The IRS issued proposed regulations on when an S corporation shareholder can increase basis in the S corporation’s stock based on loans to the corporation.
This article provides an annual update of recent IRS rulings, guidance, and other developments concerning S corporations. It discusses S corporation eligibility, elections, termination issues, second class of stock, and trusts owning S corporation stock.
This article discusses S corporation eligibility, elections, and termination issues from the period July 2009–July 2010.
Without proper planning, the at-risk rules set out in Sec. 465 can limit the amount of deductible S corporation losses.
Basis is a beneficial concept for a taxpayer—it shields the taxpayer from tax on the sale of an asset and can produce losses that reduce tax liability. It has been described as a “summary of the tax impact of [past] events” that have affected an asset. Nevertheless, basis can be elusive: It can appear or disappear when we are not paying attention. It can cling to an asset, be adjusted up or down, replicate itself, or shift to another asset. In other words, the summary that basis provides can have a number of potential twists and turns.
When an S corporation has losses and deductions in excess of basis, some of which are nondeductible, noncapital expenses, will there be a carryover of the nondeductible items for purposes of reducing basis in a future year?
Practitioners advising on proper methods to use for shareholders to acquire basis in loans made to S corporations incurring losses can take away several points from recent court decisions.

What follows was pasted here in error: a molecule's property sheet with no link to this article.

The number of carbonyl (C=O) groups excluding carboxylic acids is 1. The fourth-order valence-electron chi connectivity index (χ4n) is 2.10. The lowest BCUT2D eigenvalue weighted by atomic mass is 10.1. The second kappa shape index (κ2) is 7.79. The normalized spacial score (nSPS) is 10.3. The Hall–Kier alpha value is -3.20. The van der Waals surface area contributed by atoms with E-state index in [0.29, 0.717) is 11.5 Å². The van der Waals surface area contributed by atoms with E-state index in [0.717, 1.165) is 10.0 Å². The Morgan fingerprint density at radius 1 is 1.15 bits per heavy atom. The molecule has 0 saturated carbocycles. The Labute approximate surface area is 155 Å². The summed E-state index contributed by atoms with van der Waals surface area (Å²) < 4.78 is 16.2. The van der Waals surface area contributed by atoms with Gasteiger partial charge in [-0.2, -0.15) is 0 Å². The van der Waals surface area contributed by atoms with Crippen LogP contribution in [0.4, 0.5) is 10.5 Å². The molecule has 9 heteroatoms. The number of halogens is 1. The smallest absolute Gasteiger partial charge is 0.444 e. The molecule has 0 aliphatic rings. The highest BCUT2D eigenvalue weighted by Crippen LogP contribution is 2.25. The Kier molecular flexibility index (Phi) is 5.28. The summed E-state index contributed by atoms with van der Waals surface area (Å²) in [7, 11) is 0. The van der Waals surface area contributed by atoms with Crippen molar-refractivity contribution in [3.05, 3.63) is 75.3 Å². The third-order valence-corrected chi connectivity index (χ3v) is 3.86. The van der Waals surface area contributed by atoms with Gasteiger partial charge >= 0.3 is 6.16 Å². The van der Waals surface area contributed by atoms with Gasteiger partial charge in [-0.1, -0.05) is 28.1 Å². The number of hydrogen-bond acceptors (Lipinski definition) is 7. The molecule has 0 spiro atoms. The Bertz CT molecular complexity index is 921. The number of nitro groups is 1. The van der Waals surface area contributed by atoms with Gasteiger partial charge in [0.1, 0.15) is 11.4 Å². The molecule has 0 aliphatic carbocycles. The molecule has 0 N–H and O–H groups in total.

Under the economic outlay doctrine, to obtain basis in an S corporation with respect to debt, a shareholder must make an actual economic outlay, the outlay must somehow leave the shareholder poorer in a material sense, and the debt created must run directly between the shareholder and the S corporation.
A practitioner should take special care in advising clients on shareholder loans to an S corporation. Repayment of the loans by the corporation has the potential to generate unexpected taxable income to the shareholder.
S Corporations’ Charitable Contributions of Appreciated Property and Shareholders’ Adjusted Basis in S Stock
PPA amended Sec. 1367(a)(2) to limit the reduction in a shareholder’s basis to the shareholder’s pro-rata share of the S corporation’s adjusted basis of the contributed property, not the FMV.
Part I of this two-part article discusses S corporation eligibility, elections, and termination issues, including several changes related to the Small Business and Work Opportunity Tax Act of 2007.
Editor: Anthony S. Bakale, CPA, M.Tax. On April 12, 2007, the Service issued proposed amendments to Regs. Sec. 1.1367-2 and -3 (REG-144859-04), to address concerns about the treatment of S shareholders’ open account debt. Background Regs. Sec. 1.1367-2(a) states that open account debt is a shareholder advance that is not
Editor: Albert B. Ellentuck, Esq. Income in respect of a decedent (IRD) generally consists of items of gross income a decedent was entitled to at death that, because of the decedent’s method of accounting, were not included in the final individual return; see Regs. Sec. 1.691(a)-1(b). IRD is included in